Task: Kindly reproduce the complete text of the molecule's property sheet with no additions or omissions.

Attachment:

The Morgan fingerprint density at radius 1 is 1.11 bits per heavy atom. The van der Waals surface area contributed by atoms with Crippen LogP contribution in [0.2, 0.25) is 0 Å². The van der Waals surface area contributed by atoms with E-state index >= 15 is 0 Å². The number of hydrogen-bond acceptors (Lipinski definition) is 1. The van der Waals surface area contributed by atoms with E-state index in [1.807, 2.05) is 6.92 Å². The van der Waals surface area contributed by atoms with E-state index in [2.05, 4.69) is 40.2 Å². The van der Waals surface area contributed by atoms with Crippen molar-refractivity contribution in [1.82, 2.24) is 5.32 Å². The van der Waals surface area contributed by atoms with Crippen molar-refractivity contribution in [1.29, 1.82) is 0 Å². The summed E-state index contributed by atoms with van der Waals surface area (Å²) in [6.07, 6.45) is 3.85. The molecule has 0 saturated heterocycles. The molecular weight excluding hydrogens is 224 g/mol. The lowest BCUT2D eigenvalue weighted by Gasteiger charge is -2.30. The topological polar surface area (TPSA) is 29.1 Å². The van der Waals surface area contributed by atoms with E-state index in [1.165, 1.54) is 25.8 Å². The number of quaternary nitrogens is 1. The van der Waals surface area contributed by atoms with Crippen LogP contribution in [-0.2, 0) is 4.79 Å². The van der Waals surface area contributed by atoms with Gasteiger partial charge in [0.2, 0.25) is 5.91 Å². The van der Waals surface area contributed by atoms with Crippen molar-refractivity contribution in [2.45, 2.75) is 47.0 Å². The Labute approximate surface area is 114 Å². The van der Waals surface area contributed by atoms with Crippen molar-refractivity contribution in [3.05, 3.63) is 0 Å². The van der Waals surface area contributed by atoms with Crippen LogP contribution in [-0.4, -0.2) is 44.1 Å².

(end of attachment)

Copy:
The Morgan fingerprint density at radius 1 is 1.11 bits per heavy atom. The van der Waals surface area contributed by atoms with Crippen LogP contribution in [0.2, 0.25) is 0 Å². The van der Waals surface area contributed by atoms with E-state index >= 15 is 0 Å². The number of hydrogen-bond acceptors (Lipinski definition) is 1. The van der Waals surface area contributed by atoms with E-state index in [1.807, 2.05) is 6.92 Å². The van der Waals surface area contributed by atoms with E-state index in [2.05, 4.69) is 40.2 Å². The van der Waals surface area contributed by atoms with Crippen molar-refractivity contribution in [1.82, 2.24) is 5.32 Å². The van der Waals surface area contributed by atoms with Crippen molar-refractivity contribution in [1.29, 1.82) is 0 Å². The summed E-state index contributed by atoms with van der Waals surface area (Å²) in [6.07, 6.45) is 3.85. The molecule has 0 saturated heterocycles. The molecular weight excluding hydrogens is 224 g/mol. The lowest BCUT2D eigenvalue weighted by Gasteiger charge is -2.30. The topological polar surface area (TPSA) is 29.1 Å². The van der Waals surface area contributed by atoms with E-state index in [1.165, 1.54) is 25.8 Å². The number of quaternary nitrogens is 1. The van der Waals surface area contributed by atoms with Crippen LogP contribution in [-0.2, 0) is 4.79 Å². The van der Waals surface area contributed by atoms with Gasteiger partial charge in [0.2, 0.25) is 5.91 Å². The van der Waals surface area contributed by atoms with Crippen molar-refractivity contribution in [2.45, 2.75) is 47.0 Å². The Labute approximate surface area is 114 Å². The van der Waals surface area contributed by atoms with Crippen molar-refractivity contribution in [3.05, 3.63) is 0 Å². The van der Waals surface area contributed by atoms with Crippen LogP contribution in [-0.4, -0.2) is 44.1 Å².